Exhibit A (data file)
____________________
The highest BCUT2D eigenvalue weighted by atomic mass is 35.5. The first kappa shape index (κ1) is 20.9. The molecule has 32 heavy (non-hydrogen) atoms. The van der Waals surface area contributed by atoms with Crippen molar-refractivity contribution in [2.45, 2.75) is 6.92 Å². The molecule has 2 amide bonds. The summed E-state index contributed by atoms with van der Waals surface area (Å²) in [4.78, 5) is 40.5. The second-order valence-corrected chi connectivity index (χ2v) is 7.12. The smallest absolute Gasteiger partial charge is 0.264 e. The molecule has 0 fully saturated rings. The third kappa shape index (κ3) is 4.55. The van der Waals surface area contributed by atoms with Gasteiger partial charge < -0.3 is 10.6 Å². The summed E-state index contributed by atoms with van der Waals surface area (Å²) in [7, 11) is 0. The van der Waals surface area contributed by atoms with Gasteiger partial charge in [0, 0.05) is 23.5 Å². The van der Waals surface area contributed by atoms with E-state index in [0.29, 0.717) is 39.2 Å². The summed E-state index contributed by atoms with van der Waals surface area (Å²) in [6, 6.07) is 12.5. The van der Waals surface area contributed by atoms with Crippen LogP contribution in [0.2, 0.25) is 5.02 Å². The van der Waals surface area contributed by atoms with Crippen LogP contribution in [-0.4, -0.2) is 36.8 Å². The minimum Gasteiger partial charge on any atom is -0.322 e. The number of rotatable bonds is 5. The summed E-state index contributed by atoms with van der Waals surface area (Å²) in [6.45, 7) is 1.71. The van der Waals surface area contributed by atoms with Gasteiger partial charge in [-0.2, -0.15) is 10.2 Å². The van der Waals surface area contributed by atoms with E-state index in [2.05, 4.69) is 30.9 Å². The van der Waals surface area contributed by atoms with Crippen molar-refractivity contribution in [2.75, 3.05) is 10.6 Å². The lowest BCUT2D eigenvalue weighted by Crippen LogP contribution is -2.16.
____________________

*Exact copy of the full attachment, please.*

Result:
The highest BCUT2D eigenvalue weighted by atomic mass is 35.5. The first kappa shape index (κ1) is 20.9. The molecule has 32 heavy (non-hydrogen) atoms. The van der Waals surface area contributed by atoms with Crippen molar-refractivity contribution in [2.45, 2.75) is 6.92 Å². The molecule has 2 amide bonds. The summed E-state index contributed by atoms with van der Waals surface area (Å²) in [4.78, 5) is 40.5. The second-order valence-corrected chi connectivity index (χ2v) is 7.12. The smallest absolute Gasteiger partial charge is 0.264 e. The molecule has 0 fully saturated rings. The third kappa shape index (κ3) is 4.55. The van der Waals surface area contributed by atoms with Gasteiger partial charge < -0.3 is 10.6 Å². The summed E-state index contributed by atoms with van der Waals surface area (Å²) in [7, 11) is 0. The van der Waals surface area contributed by atoms with Gasteiger partial charge in [0, 0.05) is 23.5 Å². The van der Waals surface area contributed by atoms with E-state index in [0.29, 0.717) is 39.2 Å². The summed E-state index contributed by atoms with van der Waals surface area (Å²) in [6, 6.07) is 12.5. The van der Waals surface area contributed by atoms with Crippen LogP contribution in [0.2, 0.25) is 5.02 Å². The van der Waals surface area contributed by atoms with Crippen LogP contribution in [-0.4, -0.2) is 36.8 Å². The minimum Gasteiger partial charge on any atom is -0.322 e. The number of rotatable bonds is 5. The summed E-state index contributed by atoms with van der Waals surface area (Å²) in [6.45, 7) is 1.71. The van der Waals surface area contributed by atoms with Gasteiger partial charge in [-0.2, -0.15) is 10.2 Å². The van der Waals surface area contributed by atoms with E-state index in [2.05, 4.69) is 30.9 Å². The van der Waals surface area contributed by atoms with Crippen molar-refractivity contribution in [2.75, 3.05) is 10.6 Å². The lowest BCUT2D eigenvalue weighted by Crippen LogP contribution is -2.16.